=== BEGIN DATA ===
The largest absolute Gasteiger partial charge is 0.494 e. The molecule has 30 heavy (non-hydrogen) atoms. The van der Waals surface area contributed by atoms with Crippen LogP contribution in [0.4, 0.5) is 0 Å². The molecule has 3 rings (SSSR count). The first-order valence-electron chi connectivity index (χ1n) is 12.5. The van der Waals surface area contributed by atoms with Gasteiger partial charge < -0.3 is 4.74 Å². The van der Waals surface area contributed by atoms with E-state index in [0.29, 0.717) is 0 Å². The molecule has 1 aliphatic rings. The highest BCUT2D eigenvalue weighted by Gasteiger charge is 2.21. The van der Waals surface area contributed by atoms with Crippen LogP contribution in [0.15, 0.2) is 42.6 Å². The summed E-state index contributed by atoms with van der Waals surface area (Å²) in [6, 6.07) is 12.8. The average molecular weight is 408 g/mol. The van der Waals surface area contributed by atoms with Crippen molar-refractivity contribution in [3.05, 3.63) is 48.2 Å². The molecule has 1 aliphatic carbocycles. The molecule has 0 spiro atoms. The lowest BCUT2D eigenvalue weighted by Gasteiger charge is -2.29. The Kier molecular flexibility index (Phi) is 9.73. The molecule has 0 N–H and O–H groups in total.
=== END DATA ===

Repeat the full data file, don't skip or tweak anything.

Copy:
The largest absolute Gasteiger partial charge is 0.494 e. The molecule has 30 heavy (non-hydrogen) atoms. The van der Waals surface area contributed by atoms with Crippen LogP contribution in [0.4, 0.5) is 0 Å². The molecule has 3 rings (SSSR count). The first-order valence-electron chi connectivity index (χ1n) is 12.5. The van der Waals surface area contributed by atoms with Gasteiger partial charge < -0.3 is 4.74 Å². The van der Waals surface area contributed by atoms with E-state index in [0.29, 0.717) is 0 Å². The molecule has 1 aliphatic rings. The highest BCUT2D eigenvalue weighted by Gasteiger charge is 2.21. The van der Waals surface area contributed by atoms with Crippen LogP contribution in [0.15, 0.2) is 42.6 Å². The summed E-state index contributed by atoms with van der Waals surface area (Å²) in [6, 6.07) is 12.8. The average molecular weight is 408 g/mol. The van der Waals surface area contributed by atoms with Crippen molar-refractivity contribution in [3.05, 3.63) is 48.2 Å². The molecule has 1 aliphatic carbocycles. The molecule has 0 spiro atoms. The lowest BCUT2D eigenvalue weighted by Gasteiger charge is -2.29. The Kier molecular flexibility index (Phi) is 9.73. The molecule has 0 N–H and O–H groups in total.